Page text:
It was Tuesday, May 8, 2012, in the early morning, a small group carrying large yellow and black signs stood their ground in front of the main gates of the Indian Point nuclear power plant.
Photo by Abby Luby, courtesy of Abby Luby Photo.
BUCHANAN, NY — A week before the NRC annual safety assessment for Indian Point, a small group carrying large yellow and black signs stood their ground in front of the main gates of the nuclear reactors. It was early morning, Tuesday, May 8, 2012, and the group wanted the attention of the three Atomic Safety and Licensing Board (ASLB) judges about to tour Entergy's nuclear complex. The protestors' message? The local community objects to renewing the plant's operating license for another 20 years. At about 7:30 am, the judges arrived in an SUV that pulled up to the gates. Those holding signs were asked by armed security guards to stand across the road from Entergy property. The group moved, choosing a vantage point that squarely faced the judicial entourage.
"We are standing here today to show the ASLB judges that the community cares about re-licensing Indian Point," said Gary Shaw of IPSEC (Indian Point Safe Energy Coalition). "The licensing process is limited and ignores common sense."
Entergy submitted their license renewal application in 2007 for the twin reactors, units two and three. Unit one was mothballed in the 1974. The application saw an unprecedented number of contentions, the largest number filed in the history of the NRC (Nuclear Regulatory Commission). Among the spate of contentions were those filed by New York State, the NY Attorney General's office, and the Town of Cortlandt. The administrative judges included Lawrence G. McDade, Dr. Richard E. Wardwell, and Michael F. Kennedy. The tour was led by Fred Dacimo. Entergy’s Vice President of License Renewal.
According to NRC spokesperson Neil Sheehan, the tour for the ASLB judges and groups opposing the relicensing are common. "The judges handling each respective hearing decide whether a visit to the site in question would further their understanding of the issues. In this case, they decided a visit would be beneficial, especially given the number of contentions being considered and their complexity." Sheehan added that the judges would not issue any report based on their visit. Sites on the tour included the reactor building, the plant's water intakes and discharges on the Hudson River, unit 2 spent fuel pool, the location of safety-related buried pipes and tanks external to plant buildings, external access vaults for viewing inaccessible cables, groundwater monitoring and external transformers, among others.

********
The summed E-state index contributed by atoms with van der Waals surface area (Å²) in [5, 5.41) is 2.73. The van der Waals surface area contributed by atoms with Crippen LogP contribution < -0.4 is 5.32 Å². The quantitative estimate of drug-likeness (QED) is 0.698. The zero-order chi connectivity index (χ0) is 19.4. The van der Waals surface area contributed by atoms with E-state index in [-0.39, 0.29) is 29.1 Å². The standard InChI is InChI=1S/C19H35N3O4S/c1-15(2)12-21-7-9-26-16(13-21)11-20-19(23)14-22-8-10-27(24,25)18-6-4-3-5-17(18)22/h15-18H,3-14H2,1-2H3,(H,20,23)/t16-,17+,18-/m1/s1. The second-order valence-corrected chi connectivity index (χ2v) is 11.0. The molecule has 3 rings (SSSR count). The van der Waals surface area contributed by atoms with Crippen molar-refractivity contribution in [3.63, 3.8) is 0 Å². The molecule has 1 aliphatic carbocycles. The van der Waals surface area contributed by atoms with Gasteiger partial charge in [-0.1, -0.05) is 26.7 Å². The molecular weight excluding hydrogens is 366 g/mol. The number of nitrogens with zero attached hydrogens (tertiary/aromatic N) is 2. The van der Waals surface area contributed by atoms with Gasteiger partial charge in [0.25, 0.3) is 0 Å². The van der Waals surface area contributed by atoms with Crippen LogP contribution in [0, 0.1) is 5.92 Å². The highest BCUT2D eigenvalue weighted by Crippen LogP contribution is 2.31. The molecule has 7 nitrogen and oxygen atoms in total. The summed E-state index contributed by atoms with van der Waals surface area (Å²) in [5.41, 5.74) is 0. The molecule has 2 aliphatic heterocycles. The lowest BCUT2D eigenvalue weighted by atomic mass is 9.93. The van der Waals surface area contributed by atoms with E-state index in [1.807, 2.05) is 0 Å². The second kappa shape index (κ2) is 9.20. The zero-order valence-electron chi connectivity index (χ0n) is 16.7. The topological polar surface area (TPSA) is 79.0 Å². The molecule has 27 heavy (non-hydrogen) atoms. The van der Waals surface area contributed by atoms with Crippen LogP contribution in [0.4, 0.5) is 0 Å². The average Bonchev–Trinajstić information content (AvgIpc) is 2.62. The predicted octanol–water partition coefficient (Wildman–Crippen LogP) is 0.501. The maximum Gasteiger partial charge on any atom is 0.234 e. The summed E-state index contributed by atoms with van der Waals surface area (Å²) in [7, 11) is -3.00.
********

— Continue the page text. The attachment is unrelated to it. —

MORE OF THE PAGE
"The spent fuel pool seemed really murky to me," said environmentalist Manna Jo Greene. "We were three feet away from the pool and you couldn't even see the racks or the assemblies holding the spent fuel."
Initial ground rules made it clear that certain questions could not be asked, said Greene. "We were constrained and we were supposed to ask questions only through the judges. It was part of the legal process. We could ask for clarification but we couldn't ask 'why?'"
Overall, Greene said the judges were impressed with the facility. "It was very clean and there was a high level of security. The judges were very pleased and appreciative and they said all their questions had been addressed."
There have been 154 contentions filed with the NRC by 15 governmental agencies and locally concerned groups. The ASLB judges, denied most of the contentions and whittled the number down to about 20. Remaining contentions cite the ecological impacts of the 2.5 billion gallons of Hudson River water Indian Point uses every day for cooling water that kills billions of fish, many which are already in serious decline. One contention filed concerns radioactive material from the ground water under the plant leaching into the Hudson River that would seemingly threaten the proposed desalination plant United Water wants to build directly across the river. The desalination plant would supply water to Rockland and Haverstraw. Another unique contention has been filed concerning environmental justice issues where people with disabilities, those in hospitals, nursing homes and prisons, may have difficulty accessing transportation in the event of evacuation.
Abby Luby is a Westchester based, freelance journalist who writes local news, about environmental issues, art, entertainment and food. Her debut novel, “Nuclear Romance” was recently published. Visit the book’s website, http://nuclearromance.word- press.com/.